"They were welcoming immediately," Bontrager said. "Everybody takes care of everybody."  She loved the town so much, her mother has moved here from Hutchinson.

Hardy stock

Pretty Prairie was built by people who had survival instincts. Pioneer women like Mary Collingwood came to what is now the town in 1872. The widow traveled from Indiana with eight of her nine children. Attracted by the free land, she supposedly said, "My, what a pretty prairie," when she claimed her homestead on the southern side of what is today Pretty Prairie.

Collingwood's mother gave her $250 so she could build a house of wood rather than live in a "soddie" or dugout in the ground. However, a sod house would have been warmer. The first winter, the prairie winds whistled through the wood boards, which had no insulation or plaster. According to the Hutchinson Gazette, the family huddled next to the stove. And when buffalo hunters rode up to the house to get warm, they reportedly paid the youngest children to give them their places by the stove. Then the kids climbed into bed together to stay warm.

There were many hardships, but Collingwood supposedly was discouraged only once, during her first Christmas on the prairie. The family had exhausted its fuel supply and everyone had to go to bed to keep from freezing. However, she read her Bible for encouragement and, come spring, her faith was renewed when she saw the fertile soil.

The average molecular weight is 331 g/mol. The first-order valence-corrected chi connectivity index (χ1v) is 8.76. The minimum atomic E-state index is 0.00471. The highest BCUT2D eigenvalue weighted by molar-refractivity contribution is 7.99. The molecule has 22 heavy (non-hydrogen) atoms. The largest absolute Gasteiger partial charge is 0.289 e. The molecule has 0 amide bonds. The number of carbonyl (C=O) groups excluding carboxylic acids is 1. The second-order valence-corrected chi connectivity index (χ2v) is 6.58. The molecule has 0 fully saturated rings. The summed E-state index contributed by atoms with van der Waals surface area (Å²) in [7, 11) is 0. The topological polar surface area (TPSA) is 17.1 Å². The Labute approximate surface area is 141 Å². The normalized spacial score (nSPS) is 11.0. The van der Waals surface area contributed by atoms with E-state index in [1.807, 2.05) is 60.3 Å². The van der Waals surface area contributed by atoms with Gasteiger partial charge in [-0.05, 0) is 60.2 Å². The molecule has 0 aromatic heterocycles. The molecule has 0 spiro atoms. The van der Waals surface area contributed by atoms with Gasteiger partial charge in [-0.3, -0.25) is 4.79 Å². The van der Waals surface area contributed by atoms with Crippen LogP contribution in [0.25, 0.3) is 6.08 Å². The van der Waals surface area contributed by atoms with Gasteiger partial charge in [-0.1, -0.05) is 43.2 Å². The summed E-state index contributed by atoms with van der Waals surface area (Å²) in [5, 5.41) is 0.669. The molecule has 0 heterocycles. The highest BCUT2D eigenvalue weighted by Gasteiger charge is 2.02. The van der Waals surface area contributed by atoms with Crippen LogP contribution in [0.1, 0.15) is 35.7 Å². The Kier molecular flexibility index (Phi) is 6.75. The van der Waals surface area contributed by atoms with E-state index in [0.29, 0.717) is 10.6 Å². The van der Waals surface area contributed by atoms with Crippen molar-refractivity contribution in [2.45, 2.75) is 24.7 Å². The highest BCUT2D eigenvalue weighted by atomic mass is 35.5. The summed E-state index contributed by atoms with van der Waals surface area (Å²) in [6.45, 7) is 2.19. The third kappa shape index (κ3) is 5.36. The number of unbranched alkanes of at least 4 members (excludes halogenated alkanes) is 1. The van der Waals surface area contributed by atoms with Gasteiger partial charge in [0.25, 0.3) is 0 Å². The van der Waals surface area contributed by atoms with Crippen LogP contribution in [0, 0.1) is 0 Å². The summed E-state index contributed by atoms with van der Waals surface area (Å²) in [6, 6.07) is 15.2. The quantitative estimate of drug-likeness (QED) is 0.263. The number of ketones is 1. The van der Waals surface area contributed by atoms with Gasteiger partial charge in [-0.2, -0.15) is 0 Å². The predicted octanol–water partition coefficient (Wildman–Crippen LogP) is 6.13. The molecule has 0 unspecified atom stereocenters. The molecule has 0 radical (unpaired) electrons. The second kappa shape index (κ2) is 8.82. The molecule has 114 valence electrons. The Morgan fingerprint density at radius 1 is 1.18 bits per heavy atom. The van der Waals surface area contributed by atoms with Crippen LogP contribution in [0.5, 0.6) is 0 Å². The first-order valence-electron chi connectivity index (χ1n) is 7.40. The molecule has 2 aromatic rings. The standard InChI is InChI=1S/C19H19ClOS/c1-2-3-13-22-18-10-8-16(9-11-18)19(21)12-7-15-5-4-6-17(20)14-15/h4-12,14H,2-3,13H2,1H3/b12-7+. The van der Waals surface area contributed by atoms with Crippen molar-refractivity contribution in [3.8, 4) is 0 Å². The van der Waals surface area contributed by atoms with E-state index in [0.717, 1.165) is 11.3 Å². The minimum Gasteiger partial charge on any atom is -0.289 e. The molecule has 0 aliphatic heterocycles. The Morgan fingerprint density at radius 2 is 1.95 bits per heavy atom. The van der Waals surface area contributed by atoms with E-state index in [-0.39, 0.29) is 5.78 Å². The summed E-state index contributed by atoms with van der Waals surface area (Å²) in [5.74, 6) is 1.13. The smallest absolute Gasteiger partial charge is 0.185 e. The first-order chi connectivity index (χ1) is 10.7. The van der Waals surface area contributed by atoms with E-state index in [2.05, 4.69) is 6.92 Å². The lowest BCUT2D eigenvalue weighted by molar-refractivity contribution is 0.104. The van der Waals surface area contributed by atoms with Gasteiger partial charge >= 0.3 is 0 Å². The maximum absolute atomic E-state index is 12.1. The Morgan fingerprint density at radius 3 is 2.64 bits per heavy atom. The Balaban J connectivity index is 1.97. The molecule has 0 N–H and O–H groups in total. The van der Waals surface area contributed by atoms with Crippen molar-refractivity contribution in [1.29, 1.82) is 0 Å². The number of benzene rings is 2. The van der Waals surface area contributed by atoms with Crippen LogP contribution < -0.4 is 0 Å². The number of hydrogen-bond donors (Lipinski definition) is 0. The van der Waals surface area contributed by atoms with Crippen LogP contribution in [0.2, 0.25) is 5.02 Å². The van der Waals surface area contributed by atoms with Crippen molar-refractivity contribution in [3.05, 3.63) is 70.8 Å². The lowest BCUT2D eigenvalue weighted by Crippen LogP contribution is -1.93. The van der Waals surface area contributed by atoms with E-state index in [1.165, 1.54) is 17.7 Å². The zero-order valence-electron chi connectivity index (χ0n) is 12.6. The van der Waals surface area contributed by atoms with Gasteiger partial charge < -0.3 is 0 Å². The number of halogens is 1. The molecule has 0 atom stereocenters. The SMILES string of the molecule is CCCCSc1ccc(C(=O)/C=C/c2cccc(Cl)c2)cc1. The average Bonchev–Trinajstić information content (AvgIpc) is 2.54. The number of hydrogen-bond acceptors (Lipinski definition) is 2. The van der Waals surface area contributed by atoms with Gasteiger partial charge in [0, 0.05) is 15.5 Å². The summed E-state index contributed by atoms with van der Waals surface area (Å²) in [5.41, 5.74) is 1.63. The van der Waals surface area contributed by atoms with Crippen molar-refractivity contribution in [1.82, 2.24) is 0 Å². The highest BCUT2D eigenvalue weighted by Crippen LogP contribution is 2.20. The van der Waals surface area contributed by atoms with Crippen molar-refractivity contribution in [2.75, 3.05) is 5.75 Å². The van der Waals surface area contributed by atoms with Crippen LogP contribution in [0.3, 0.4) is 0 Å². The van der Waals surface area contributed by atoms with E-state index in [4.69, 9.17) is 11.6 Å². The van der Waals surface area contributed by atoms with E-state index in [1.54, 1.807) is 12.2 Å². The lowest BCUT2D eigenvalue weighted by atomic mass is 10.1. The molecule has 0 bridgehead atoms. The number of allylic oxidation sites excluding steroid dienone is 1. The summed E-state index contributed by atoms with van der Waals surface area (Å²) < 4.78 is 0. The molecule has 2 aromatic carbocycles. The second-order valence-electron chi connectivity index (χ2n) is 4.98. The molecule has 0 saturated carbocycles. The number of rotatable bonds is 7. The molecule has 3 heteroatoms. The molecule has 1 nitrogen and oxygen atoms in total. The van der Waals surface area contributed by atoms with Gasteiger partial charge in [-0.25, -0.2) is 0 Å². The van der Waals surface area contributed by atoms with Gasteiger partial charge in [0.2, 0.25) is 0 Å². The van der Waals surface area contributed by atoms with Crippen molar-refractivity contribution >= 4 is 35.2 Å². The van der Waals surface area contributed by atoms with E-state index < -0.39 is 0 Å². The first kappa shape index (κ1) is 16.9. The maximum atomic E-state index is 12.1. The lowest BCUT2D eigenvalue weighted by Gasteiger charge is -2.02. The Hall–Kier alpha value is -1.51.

Collingwood was a survivor and saw hope as far as the eye could see in the prairie she referred to as "fields of fortune."

By the spring of 1873, a stage route was established between Hutchinson and Medicine Lodge. Collingwood had a post office in her home, where travelers would stop for food, shelter and conversation. She bought 14 oxen and had her boys begin breaking prairie. The family knew only hard work. Some of her progeny went on to create Collingwood Grain Co., and others went into banking and farming.

Small-town life

While a group of volunteer citizens currently patrols the streets to keep the town safe, inside a former hardware store there is a community group known as Ubuntu, founded by Liz Shepherd and Therese Ketchem, which is also focused on the community's needs.

Ubuntu is an idea from South Africa which is translated as humanity toward others, Ketchem said.

"That's what it's about," Ketchem said.

The two women started Ubuntu as a thrift shop and were immediately overwhelmed with donations of clothing, so they changed their focus to used furniture. But they also are using the building on Main Street as a community center. They offer art and yoga classes. This is where people can come and play bunco on the first Tuesday of every month.

"Everything we do goes back in the community," Ketchem said. "Liz wrote a grant for three AEDs to have around town. We also have fundraisers and street dances to raise money."

Ketchem said the community is so supportive.

"The four churches work together and people take care of each other," Ketchem said. "If we see a need and can't take care of it, we contact a representative at the bank or the food bank."

Now, for the first time a group in the community is planning to start an economic development group.

"They are planning to get people together with a vision for Pretty Prairie," Ketchem said.

All these years later, Mary Collingwood's pretty prairie is still a reality.